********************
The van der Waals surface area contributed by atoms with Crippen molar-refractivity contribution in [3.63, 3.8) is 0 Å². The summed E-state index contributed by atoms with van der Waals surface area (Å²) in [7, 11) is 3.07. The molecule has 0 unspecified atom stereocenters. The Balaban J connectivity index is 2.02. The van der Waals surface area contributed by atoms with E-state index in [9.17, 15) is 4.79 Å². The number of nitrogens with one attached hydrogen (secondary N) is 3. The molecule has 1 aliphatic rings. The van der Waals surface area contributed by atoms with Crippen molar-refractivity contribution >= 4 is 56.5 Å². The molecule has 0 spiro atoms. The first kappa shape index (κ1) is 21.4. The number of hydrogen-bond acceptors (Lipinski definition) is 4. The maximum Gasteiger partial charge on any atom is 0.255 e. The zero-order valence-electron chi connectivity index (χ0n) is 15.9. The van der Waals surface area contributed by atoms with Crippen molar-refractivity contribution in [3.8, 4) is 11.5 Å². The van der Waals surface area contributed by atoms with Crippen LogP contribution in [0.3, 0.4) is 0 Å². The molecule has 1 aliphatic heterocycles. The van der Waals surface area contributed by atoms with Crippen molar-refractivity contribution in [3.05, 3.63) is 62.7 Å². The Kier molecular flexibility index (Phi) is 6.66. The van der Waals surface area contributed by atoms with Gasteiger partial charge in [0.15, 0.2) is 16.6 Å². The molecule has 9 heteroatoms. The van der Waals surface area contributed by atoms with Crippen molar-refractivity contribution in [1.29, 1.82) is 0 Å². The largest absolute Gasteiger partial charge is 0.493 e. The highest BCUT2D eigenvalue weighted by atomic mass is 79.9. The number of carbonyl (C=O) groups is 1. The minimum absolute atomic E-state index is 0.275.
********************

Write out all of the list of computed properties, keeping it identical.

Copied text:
The van der Waals surface area contributed by atoms with Crippen molar-refractivity contribution in [3.63, 3.8) is 0 Å². The summed E-state index contributed by atoms with van der Waals surface area (Å²) in [7, 11) is 3.07. The molecule has 0 unspecified atom stereocenters. The Balaban J connectivity index is 2.02. The van der Waals surface area contributed by atoms with E-state index in [9.17, 15) is 4.79 Å². The number of nitrogens with one attached hydrogen (secondary N) is 3. The molecule has 1 aliphatic rings. The van der Waals surface area contributed by atoms with Crippen molar-refractivity contribution >= 4 is 56.5 Å². The molecule has 0 spiro atoms. The first kappa shape index (κ1) is 21.4. The number of hydrogen-bond acceptors (Lipinski definition) is 4. The maximum Gasteiger partial charge on any atom is 0.255 e. The zero-order valence-electron chi connectivity index (χ0n) is 15.9. The van der Waals surface area contributed by atoms with Crippen molar-refractivity contribution in [3.8, 4) is 11.5 Å². The van der Waals surface area contributed by atoms with Crippen LogP contribution in [0.3, 0.4) is 0 Å². The molecule has 1 aliphatic heterocycles. The van der Waals surface area contributed by atoms with Crippen molar-refractivity contribution in [3.05, 3.63) is 62.7 Å². The Kier molecular flexibility index (Phi) is 6.66. The van der Waals surface area contributed by atoms with Gasteiger partial charge in [0.15, 0.2) is 16.6 Å². The molecule has 9 heteroatoms. The van der Waals surface area contributed by atoms with Crippen molar-refractivity contribution in [1.29, 1.82) is 0 Å². The largest absolute Gasteiger partial charge is 0.493 e. The highest BCUT2D eigenvalue weighted by atomic mass is 79.9. The number of carbonyl (C=O) groups is 1. The minimum absolute atomic E-state index is 0.275.